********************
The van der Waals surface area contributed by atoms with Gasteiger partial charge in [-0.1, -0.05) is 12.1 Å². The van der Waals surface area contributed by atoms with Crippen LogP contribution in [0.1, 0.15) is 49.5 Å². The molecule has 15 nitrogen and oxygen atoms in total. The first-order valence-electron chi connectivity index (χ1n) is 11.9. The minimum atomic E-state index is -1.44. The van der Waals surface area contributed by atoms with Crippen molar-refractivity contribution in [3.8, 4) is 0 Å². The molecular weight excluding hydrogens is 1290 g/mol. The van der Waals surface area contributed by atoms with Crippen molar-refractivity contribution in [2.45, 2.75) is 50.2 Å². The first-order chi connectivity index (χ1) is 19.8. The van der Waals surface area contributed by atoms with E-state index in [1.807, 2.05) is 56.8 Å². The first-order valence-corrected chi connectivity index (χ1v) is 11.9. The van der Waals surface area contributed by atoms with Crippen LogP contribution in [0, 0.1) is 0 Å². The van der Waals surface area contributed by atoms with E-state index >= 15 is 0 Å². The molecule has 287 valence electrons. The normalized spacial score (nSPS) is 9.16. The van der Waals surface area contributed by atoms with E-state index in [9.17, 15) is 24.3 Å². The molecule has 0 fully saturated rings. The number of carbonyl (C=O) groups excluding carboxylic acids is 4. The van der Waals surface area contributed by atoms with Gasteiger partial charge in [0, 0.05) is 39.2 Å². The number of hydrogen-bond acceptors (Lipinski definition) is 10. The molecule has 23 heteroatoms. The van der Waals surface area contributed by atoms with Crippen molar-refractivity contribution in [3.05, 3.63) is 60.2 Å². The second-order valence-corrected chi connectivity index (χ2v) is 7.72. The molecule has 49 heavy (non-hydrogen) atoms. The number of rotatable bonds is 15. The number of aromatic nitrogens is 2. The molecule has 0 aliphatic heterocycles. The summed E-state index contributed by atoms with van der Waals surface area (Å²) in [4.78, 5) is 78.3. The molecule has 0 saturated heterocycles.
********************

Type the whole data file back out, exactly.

The van der Waals surface area contributed by atoms with Gasteiger partial charge in [-0.1, -0.05) is 12.1 Å². The van der Waals surface area contributed by atoms with Crippen LogP contribution in [0.1, 0.15) is 49.5 Å². The molecule has 15 nitrogen and oxygen atoms in total. The first-order valence-electron chi connectivity index (χ1n) is 11.9. The minimum atomic E-state index is -1.44. The van der Waals surface area contributed by atoms with Crippen molar-refractivity contribution in [3.8, 4) is 0 Å². The molecular weight excluding hydrogens is 1290 g/mol. The van der Waals surface area contributed by atoms with Crippen molar-refractivity contribution in [2.45, 2.75) is 50.2 Å². The first-order chi connectivity index (χ1) is 19.8. The van der Waals surface area contributed by atoms with E-state index in [1.807, 2.05) is 56.8 Å². The first-order valence-corrected chi connectivity index (χ1v) is 11.9. The van der Waals surface area contributed by atoms with Crippen LogP contribution in [0, 0.1) is 0 Å². The van der Waals surface area contributed by atoms with E-state index >= 15 is 0 Å². The molecule has 287 valence electrons. The normalized spacial score (nSPS) is 9.16. The van der Waals surface area contributed by atoms with E-state index in [9.17, 15) is 24.3 Å². The molecule has 0 fully saturated rings. The number of carbonyl (C=O) groups excluding carboxylic acids is 4. The van der Waals surface area contributed by atoms with Gasteiger partial charge in [0, 0.05) is 39.2 Å². The number of hydrogen-bond acceptors (Lipinski definition) is 10. The molecule has 23 heteroatoms. The van der Waals surface area contributed by atoms with Crippen molar-refractivity contribution in [3.05, 3.63) is 60.2 Å². The second-order valence-corrected chi connectivity index (χ2v) is 7.72. The molecule has 49 heavy (non-hydrogen) atoms. The number of rotatable bonds is 15. The number of aromatic nitrogens is 2. The molecule has 0 aliphatic heterocycles. The summed E-state index contributed by atoms with van der Waals surface area (Å²) in [4.78, 5) is 78.3. The molecule has 0 saturated heterocycles.